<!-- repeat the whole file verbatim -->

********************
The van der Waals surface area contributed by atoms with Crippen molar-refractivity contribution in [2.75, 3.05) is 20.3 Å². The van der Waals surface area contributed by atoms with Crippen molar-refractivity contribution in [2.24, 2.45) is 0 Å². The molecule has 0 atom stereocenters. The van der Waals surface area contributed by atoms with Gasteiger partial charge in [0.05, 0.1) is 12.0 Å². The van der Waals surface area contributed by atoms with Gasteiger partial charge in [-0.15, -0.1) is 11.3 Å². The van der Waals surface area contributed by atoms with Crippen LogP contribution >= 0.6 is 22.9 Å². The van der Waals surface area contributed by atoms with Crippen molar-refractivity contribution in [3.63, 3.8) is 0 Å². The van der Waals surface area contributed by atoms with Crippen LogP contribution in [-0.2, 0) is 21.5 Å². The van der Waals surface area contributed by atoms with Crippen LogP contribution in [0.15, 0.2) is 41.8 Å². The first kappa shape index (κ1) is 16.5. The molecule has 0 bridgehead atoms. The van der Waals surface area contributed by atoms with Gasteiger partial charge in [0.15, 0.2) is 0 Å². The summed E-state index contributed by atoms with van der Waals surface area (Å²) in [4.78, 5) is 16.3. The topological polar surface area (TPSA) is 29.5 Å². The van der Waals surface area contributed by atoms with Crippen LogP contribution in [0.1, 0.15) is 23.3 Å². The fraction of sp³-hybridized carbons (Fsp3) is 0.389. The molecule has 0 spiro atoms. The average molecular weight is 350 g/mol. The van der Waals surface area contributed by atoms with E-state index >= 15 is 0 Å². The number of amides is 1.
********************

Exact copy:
The van der Waals surface area contributed by atoms with Crippen molar-refractivity contribution in [2.75, 3.05) is 20.3 Å². The van der Waals surface area contributed by atoms with Crippen molar-refractivity contribution in [2.24, 2.45) is 0 Å². The molecule has 0 atom stereocenters. The van der Waals surface area contributed by atoms with Gasteiger partial charge in [0.05, 0.1) is 12.0 Å². The van der Waals surface area contributed by atoms with Gasteiger partial charge in [-0.15, -0.1) is 11.3 Å². The van der Waals surface area contributed by atoms with Crippen LogP contribution >= 0.6 is 22.9 Å². The van der Waals surface area contributed by atoms with Crippen molar-refractivity contribution in [3.63, 3.8) is 0 Å². The van der Waals surface area contributed by atoms with Crippen LogP contribution in [-0.2, 0) is 21.5 Å². The van der Waals surface area contributed by atoms with Crippen LogP contribution in [0.15, 0.2) is 41.8 Å². The first kappa shape index (κ1) is 16.5. The molecule has 0 bridgehead atoms. The van der Waals surface area contributed by atoms with Gasteiger partial charge in [0.15, 0.2) is 0 Å². The summed E-state index contributed by atoms with van der Waals surface area (Å²) in [4.78, 5) is 16.3. The topological polar surface area (TPSA) is 29.5 Å². The van der Waals surface area contributed by atoms with Crippen LogP contribution in [0.1, 0.15) is 23.3 Å². The fraction of sp³-hybridized carbons (Fsp3) is 0.389. The molecule has 0 spiro atoms. The average molecular weight is 350 g/mol. The van der Waals surface area contributed by atoms with E-state index >= 15 is 0 Å². The number of amides is 1.